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5 key pieces to building a successful operational plan

4 min read

Food and beverage processors must keep track of variables through their strategic plan both inside and outside their sphere of influence. If a strategic plan is an ariel drone photo, then an operational plan is a ground-level smartphone photo.

Build a solid operational plan

Regardless of your business, an operational plan ensures resources, budget and staff are in place to get the job done.

Regardless of business type, operational plans are built to ensure resources, budget and staff are in place to deliver the strategy. These should be reviewed at least once per year, although this exercise can be repeated frequently throughout the year, particularly in downtimes.

There are five major components to focus on in a good operational plan: Staying ahead of the curve, marketing and insights, logistics and supply chain management, human resources (HR) and financial limitations.

1. Stay ahead of the curve

After a well-earned break from peak production, it’s time to look at your next year. As always, purposeful preparation positions you and your food processing business to be ready to capitalize on favourable opportunities. By failing to prepare, you may be left short-handed or in a situation where you have limited options.

This could be as straightforward as checking production equipment or as in-depth as timing a given process at your facility and making necessary adjustments for the year ahead.

2. Marketing and insights

There are many resources available for information on consumer markets that can give you a greater insight into the customer buying psyche.

  • Food and Beverage Canada is Canada’s pre-eminent industry group for the latest news, innovations, policies and industry happenings. FBC is a trusted resource to managers everywhere across Canada. The national organization can connect you to others in your home province or territory for advocacy, greater inter-industry synergy and region-specific business opportunities.

  • Companies such as Nielsen, Ipsos, Mintel and Nourish offer consumer trend data and insights that can provide valuable information to help guide your business decisions.

  • Restaurants Canada is the industry-led voice for all foodservice providers in the country. Deeply connected throughout the value chain, RC provides food and beverage processors with a real-time understanding specific to the food service industry.

Look local. Provincial food and beverage associations, food technology centres, test kitchens and product development centres can be a source for support and insights.

3. Logistics and supply chain management

Logistics and the supply chain are where daily work is completed. A strong, coherent plan is a prerequisite to strong logistics and supply chain outcomes as it ties directly to production plans. Once you develop a product flow and storage plan, revisit it for effectiveness. Perform supplier risk-profiling and diversify if needed. Foster multiple supply sources – local and international – and buy ahead with bulk orders whenever possible. The initial cost may be more than buy-as-you-go but having the supplies on hand could pay off eventually.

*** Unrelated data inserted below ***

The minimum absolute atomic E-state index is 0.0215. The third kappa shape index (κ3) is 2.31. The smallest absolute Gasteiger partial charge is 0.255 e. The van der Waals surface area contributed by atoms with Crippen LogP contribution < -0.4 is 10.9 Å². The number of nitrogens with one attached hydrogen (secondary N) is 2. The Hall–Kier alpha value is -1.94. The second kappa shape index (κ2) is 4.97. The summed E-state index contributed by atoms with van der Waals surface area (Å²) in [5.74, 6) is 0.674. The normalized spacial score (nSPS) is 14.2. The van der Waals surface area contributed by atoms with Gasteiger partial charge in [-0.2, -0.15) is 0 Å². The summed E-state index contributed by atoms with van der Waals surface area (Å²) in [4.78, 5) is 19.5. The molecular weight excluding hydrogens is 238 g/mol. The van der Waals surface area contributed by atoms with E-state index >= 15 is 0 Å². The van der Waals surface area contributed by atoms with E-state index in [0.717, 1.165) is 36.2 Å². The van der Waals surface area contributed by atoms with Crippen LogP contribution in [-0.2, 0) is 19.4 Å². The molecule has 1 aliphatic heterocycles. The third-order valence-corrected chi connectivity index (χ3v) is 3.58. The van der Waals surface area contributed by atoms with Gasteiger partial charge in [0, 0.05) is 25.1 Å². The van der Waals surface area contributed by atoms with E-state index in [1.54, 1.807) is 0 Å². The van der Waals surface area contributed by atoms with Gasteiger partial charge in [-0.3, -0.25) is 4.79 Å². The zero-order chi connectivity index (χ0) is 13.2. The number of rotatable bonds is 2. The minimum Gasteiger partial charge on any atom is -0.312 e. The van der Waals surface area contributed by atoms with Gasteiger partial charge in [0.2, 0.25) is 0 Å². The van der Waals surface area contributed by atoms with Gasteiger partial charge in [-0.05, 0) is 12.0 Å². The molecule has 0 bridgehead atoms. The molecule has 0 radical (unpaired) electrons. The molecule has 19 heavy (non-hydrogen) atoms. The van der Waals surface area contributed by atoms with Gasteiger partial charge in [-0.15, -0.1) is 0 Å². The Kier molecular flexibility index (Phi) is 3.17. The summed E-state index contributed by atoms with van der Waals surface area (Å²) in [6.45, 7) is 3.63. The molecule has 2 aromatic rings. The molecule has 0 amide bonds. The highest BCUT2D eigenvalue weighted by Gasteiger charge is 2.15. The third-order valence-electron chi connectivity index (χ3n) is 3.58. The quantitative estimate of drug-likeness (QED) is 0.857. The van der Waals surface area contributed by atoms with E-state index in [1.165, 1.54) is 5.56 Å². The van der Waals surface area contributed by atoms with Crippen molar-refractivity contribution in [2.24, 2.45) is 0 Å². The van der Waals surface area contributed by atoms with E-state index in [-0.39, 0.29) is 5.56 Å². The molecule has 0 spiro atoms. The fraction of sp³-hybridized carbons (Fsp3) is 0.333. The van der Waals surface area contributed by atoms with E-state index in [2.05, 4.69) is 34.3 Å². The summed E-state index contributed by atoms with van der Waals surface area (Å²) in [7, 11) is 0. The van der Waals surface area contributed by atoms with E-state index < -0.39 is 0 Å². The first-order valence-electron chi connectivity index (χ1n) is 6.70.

4. Human resources (HR)

Employees’ sense of pride and ownership sharply increases when they have clearly defined roles that correspond to logical responsibilities. Be clear about facility procedures, protocols and basic employee questions related to performance reviews, check-ins, health and safety and disciplinary processes. While it might be suggested that a small company doesn’t need a thorough HR strategy, it gives employees a greater sense of belonging and is integral to operational goals. It also covers any potential manager or owner blind spots.

Consider enlisting an external HR advisor to review your plan and identify gaps. This is especially valuable if your business has shifted focus or expanded its operational scope.

New to this world? Here are 3 online HR resources and templates to help:

5. Financial limitations

Whether you’re looking to move into a new facility, purchase a new production line or create another shift and hire 15 additional people, it must be carefully planned to make financial sense. Consult with your financial advisor about calculations on new or used equipment and realistic amortization periods given your company’s cash flow projections.

Similarly, consider personnel costs given the high expense of recruiting, proper training and overall employee investments. A financial controller is a great option to hire. They can provide quick and accurate numbers, which can help you make quick, agile decisions if a business opportunity arises, or you have to pivot unexpectedly.

Keeping your plan alive

If your food and beverage manufacturing business has an operational plan but it’s been static for more than one marketing year, it’s good practice to spend half or a full day reviewing it. Check-in on the goals and evaluate shortfalls or overlooked variables.

Consider operational plan software to assist and visualize the status. Similarly, external trusted business advisors are often a go-to resource because they bring fresh eyes to a situation. Their recommendations can provide new elements to consider as you move forward with operational planning.

Article by: Trevor Bacque

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